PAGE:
While criminal justice deals more with the individuals who investigate crimes and arrest suspects, criminology is the study of crime and what makes it happen. A graduate of a criminology program studies the how, where and why of criminals, crime and criminal behavior. Criminology is also a field that offers an abundance of career opportunities.
What It Is
Criminology is the study of crime from a social view. It's the study of not just crime in general but what impact crime has on society, the causes of crime and the individuals who commit the crime. The focus of the study is to determine what makes individuals commit crimes or act in a criminal manner. It also studies why certain areas have more crimes or how crime affects victims. Anything having to do with criminals, crimes and crime victims is covered in the study of criminology.
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What Criminologists Do
Many describe working as criminologists as exciting, unpredictable and interesting. What they often fail to say is that it's an occupation that requires an individual be detail oriented, logical thinkers and have the ability to look at the big picture. Criminologists may do some of their studies and research alone, but spend a great deal of time working with law enforcement agencies at the local, state and federal level. They may spend part of their day in an office studying certain behavioral patterns of a criminal or may be out in the field helping to investigate a crime and searching for evidence. Criminologists may also go to crime scenes, question witnesses or attend autopsies. Their basic duties include:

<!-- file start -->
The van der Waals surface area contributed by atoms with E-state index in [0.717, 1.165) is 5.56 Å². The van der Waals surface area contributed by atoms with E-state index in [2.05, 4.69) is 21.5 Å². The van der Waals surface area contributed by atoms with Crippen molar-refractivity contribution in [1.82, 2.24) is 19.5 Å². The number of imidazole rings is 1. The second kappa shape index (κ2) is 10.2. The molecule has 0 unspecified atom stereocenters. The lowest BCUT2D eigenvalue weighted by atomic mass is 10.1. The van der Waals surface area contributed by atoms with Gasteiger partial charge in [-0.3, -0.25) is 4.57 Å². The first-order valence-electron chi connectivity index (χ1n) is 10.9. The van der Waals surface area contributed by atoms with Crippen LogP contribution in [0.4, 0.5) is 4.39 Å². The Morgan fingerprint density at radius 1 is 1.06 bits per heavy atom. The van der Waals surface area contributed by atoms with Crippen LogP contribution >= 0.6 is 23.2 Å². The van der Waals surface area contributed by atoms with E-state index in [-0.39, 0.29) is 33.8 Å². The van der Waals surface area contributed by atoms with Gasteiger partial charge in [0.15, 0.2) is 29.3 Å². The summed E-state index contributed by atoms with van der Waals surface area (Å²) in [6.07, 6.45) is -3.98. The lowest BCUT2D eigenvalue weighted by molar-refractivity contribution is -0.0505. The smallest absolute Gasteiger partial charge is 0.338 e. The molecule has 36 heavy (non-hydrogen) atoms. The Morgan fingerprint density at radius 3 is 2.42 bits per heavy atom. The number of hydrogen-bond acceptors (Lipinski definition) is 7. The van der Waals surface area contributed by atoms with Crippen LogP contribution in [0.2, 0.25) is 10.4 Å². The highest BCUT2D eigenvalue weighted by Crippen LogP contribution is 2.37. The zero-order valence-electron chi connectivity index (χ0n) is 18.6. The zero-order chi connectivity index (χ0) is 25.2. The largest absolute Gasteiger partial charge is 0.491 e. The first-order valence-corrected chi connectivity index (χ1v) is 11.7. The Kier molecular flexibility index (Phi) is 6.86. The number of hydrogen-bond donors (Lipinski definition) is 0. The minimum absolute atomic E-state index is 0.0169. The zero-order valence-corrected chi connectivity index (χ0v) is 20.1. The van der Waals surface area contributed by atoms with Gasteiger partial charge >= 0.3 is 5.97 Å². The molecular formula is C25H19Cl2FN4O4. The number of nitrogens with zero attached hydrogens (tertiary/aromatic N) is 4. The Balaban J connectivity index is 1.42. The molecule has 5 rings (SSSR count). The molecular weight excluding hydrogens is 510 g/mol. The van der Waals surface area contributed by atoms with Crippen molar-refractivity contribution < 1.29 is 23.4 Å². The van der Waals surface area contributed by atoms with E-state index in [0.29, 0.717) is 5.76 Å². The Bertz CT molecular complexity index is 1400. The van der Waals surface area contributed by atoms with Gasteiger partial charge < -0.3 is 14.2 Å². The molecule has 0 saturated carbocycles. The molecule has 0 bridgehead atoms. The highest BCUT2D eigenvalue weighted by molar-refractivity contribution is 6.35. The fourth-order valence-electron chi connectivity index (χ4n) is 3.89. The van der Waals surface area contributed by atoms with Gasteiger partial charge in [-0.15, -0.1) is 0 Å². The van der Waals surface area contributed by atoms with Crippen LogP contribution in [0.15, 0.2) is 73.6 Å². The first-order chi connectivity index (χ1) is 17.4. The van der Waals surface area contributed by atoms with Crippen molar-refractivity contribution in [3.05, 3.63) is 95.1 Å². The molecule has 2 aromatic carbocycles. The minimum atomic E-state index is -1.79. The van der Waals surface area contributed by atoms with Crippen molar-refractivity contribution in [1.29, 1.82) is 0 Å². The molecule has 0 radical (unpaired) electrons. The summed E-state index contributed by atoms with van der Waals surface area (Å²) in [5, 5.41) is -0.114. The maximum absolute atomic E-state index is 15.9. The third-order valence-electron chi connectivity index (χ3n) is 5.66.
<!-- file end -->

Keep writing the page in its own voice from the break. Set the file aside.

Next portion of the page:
- Conducting Research
- Developing Theories
- Investigating Crime Scenes
- Composing Reports
How to Become a Criminologist
To become a criminologist requires at least a bachelor's degree. The Princeton Review states that while criminologists may be hired with just a bachelor's degree, many choose to earn a master's degree in behavioral sciences. Individuals who want to teach the subject must complete doctoral degree programs in sociology or psychology. The major of criminologists have completed psychology programs.
Criminology programs have courses in behavioral science, logic, computer science, statistics, psychology, and writing. Many of the states require criminologists to pass a written test to be licensed. At the start of their careers, they're often referred to as assistant or junior criminologist. The title of criminologist is usually not used until the individual has at least five years' experience.
Career Opportunities for Graduates
An individual who graduates from a criminology program is not limited to just working as a criminologist, although that in itself is a very rewarding career. Graduates may initially work as criminologists but decide they want more of the "real action" and pursue similar criminal justice careers as federal law enforcement investigators, detectives or police officers. Other career opportunities available to criminology graduates include:
- Federal law enforcement investigators
- Police officers
- Prison officers
- Community development workers
- Probation officers
- Social workers
With the high rate of crime today, many individuals are pursuing careers in law enforcement. Whether the job is as a police officer, detective, social worker or criminologist, they're all contributing a much-needed service to the public. Those who earn degrees in criminology are in positions to choose almost any criminal justice career they desire.